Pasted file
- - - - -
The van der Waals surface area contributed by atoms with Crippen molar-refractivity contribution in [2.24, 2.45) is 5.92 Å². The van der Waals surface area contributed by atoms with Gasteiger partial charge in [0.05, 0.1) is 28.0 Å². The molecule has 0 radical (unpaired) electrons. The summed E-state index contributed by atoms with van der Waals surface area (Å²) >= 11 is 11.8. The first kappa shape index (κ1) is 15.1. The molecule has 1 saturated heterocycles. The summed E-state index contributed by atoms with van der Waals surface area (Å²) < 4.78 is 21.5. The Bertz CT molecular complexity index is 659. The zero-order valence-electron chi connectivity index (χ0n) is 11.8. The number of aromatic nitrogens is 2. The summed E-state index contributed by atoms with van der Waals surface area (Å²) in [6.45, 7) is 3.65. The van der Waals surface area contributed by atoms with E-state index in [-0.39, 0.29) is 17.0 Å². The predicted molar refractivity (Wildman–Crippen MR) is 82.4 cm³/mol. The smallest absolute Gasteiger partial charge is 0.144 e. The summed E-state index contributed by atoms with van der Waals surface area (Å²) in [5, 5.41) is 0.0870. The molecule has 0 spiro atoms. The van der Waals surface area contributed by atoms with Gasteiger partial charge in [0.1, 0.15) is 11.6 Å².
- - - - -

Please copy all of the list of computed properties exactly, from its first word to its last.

The van der Waals surface area contributed by atoms with Crippen molar-refractivity contribution in [2.24, 2.45) is 5.92 Å². The van der Waals surface area contributed by atoms with Gasteiger partial charge in [0.05, 0.1) is 28.0 Å². The molecule has 0 radical (unpaired) electrons. The summed E-state index contributed by atoms with van der Waals surface area (Å²) >= 11 is 11.8. The first kappa shape index (κ1) is 15.1. The molecule has 1 saturated heterocycles. The summed E-state index contributed by atoms with van der Waals surface area (Å²) < 4.78 is 21.5. The Bertz CT molecular complexity index is 659. The zero-order valence-electron chi connectivity index (χ0n) is 11.8. The number of aromatic nitrogens is 2. The summed E-state index contributed by atoms with van der Waals surface area (Å²) in [6.45, 7) is 3.65. The van der Waals surface area contributed by atoms with E-state index in [-0.39, 0.29) is 17.0 Å². The predicted molar refractivity (Wildman–Crippen MR) is 82.4 cm³/mol. The smallest absolute Gasteiger partial charge is 0.144 e. The summed E-state index contributed by atoms with van der Waals surface area (Å²) in [5, 5.41) is 0.0870. The molecule has 0 spiro atoms. The van der Waals surface area contributed by atoms with Gasteiger partial charge in [0.1, 0.15) is 11.6 Å².